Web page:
If I release some ozone gas (O3) to the atmosphere, for how much time will it stay there in its original form? Does it change to some other form by reacting with other atmospheric constituents?

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    $\begingroup$ Where in the atmosphere? Near the surface? $\endgroup$ – gerrit May 28 '14 at 19:56
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    $\begingroup$ Yes, near the surface at height of 1 K.M $\endgroup$ – Jashan PJ May 29 '14 at 6:23

$\mathrm{O}_3$ decomposes to $\mathrm{O}_2$.

The rate of decomposition increases with temperature.

At 20 degrees C, the half-life is about 3 days in air.

$\mathrm{NO}$ can catalyze the formation and decomposition of ozone.

  • $\begingroup$ This is more of a "in lab" answer, since the ambient air will not stay at 20 degrees C over night (when most ozone is depleted in urban areas). $\endgroup$ – farrenthorpe Mar 16 '15 at 18:04
  • $\begingroup$ I like @farrenthorpe 's answer as he goes into more detail, but 3 days is probably in the ballpark and that's what the question asked. The IPCC report is less specific, saying "hours-days". cdiac.ess-dive.lbl.gov/pns/current_ghg.html $\endgroup$ – userLTK Mar 21 '18 at 11:37

Really, it is impossible to know how long ozone will persist in the troposphere without knowing what the other chemical concentrations (e.g. CO, NOx, HOx) are and what your photolysis rates are (is it night? cloudy? what latitude? how many hours of sunshine?). Ozone is constantly cycling in the presence of sunlight, so if you are concerned about total overall ozone (not just the molecules you released), you will get a very different answer.

As indicated by DavePhD, the amount of NOx in the region will greatly influence the rate that ozone is converted. In an atmosphere with relatively low levels of NOx, it will persist for a few days. If there is no photolysis (e.g. night time) then ozone won't get re-created and high levels of NOx would titrate out most of your ozone overnight. Though there is a happy medium where moderate levels of NOx will actually increase your total ozone concentrations.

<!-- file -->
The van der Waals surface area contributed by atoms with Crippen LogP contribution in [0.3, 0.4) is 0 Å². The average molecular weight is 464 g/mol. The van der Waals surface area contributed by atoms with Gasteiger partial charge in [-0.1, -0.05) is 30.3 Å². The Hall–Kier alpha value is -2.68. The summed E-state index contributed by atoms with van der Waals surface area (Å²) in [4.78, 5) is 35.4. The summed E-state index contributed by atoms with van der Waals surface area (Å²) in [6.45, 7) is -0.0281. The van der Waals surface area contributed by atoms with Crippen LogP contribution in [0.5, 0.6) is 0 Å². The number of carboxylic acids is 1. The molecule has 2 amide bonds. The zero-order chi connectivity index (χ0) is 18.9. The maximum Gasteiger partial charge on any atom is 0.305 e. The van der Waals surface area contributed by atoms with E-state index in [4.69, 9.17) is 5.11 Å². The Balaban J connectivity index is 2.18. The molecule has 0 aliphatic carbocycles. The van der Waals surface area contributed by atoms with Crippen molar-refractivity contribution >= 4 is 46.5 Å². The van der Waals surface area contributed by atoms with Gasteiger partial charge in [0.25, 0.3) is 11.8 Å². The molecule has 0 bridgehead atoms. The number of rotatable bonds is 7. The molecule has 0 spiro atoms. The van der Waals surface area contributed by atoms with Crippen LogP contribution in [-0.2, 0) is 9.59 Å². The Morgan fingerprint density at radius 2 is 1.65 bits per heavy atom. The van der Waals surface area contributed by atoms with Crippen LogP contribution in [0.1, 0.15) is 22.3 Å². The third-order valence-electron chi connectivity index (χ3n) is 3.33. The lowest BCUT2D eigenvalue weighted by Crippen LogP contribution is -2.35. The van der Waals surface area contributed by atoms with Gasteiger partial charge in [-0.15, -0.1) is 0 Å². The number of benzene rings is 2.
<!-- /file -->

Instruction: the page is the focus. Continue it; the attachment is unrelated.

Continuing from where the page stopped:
Also it is important to keep in mind that if there is enough CO in the air, OH reactions with ozone will decrease, as the OH will preferably react with CO, and ozone loss will occur more slowly.

Another important thing to consider is that without rain, HNO3 (which is created when NO2 reacts with OH) will not deposit and ozone precursors can persist for many days, allowing more ozone to be re-created. Finally, don't forget that ozone does get dry deposited as well, so the land surface does have some influence on loss rates.


Considering what I've learned about CFC - chlorofluorocarbons, O3 is easily "annihilated" into O2 and chlorine-containing compounds.

See, CFCs are a group of chemicals found in pressurized containers which, as said in its name, contain chlorine, fluorine, or another halogen. When they reach the ozone layer (from anywhere between 1 week and a few years), they form bonds with the ozone and hijack an O atom to form ClO (chlorine monoxide). The by-product O2 sinks downwards for some reason. The ClO meets a free oxygen atom and breaks into more O2, and Cl-.

I would say that ozone would remain in the atmosphere until CFCs come murder it, probably at least 5 weeks.

  • $\begingroup$ Do you have a reference to back up the claim of 5 weeks? $\endgroup$ – user889 Dec 8 '14 at 2:37
  • $\begingroup$ Yes, I do. Tropospheric Ozone Please note I have factored in the time it takes for CFCs to reach the ozone layer as well. $\endgroup$ – boxspah Dec 8 '14 at 2:48
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    $\begingroup$ CFCs do not "form bonds with the ozone"; O2 does not sink downward; to be CFC, a compound must contain only carbon, fluorine and chlorine. $\endgroup$ – DavePhD Dec 9 '14 at 14:14

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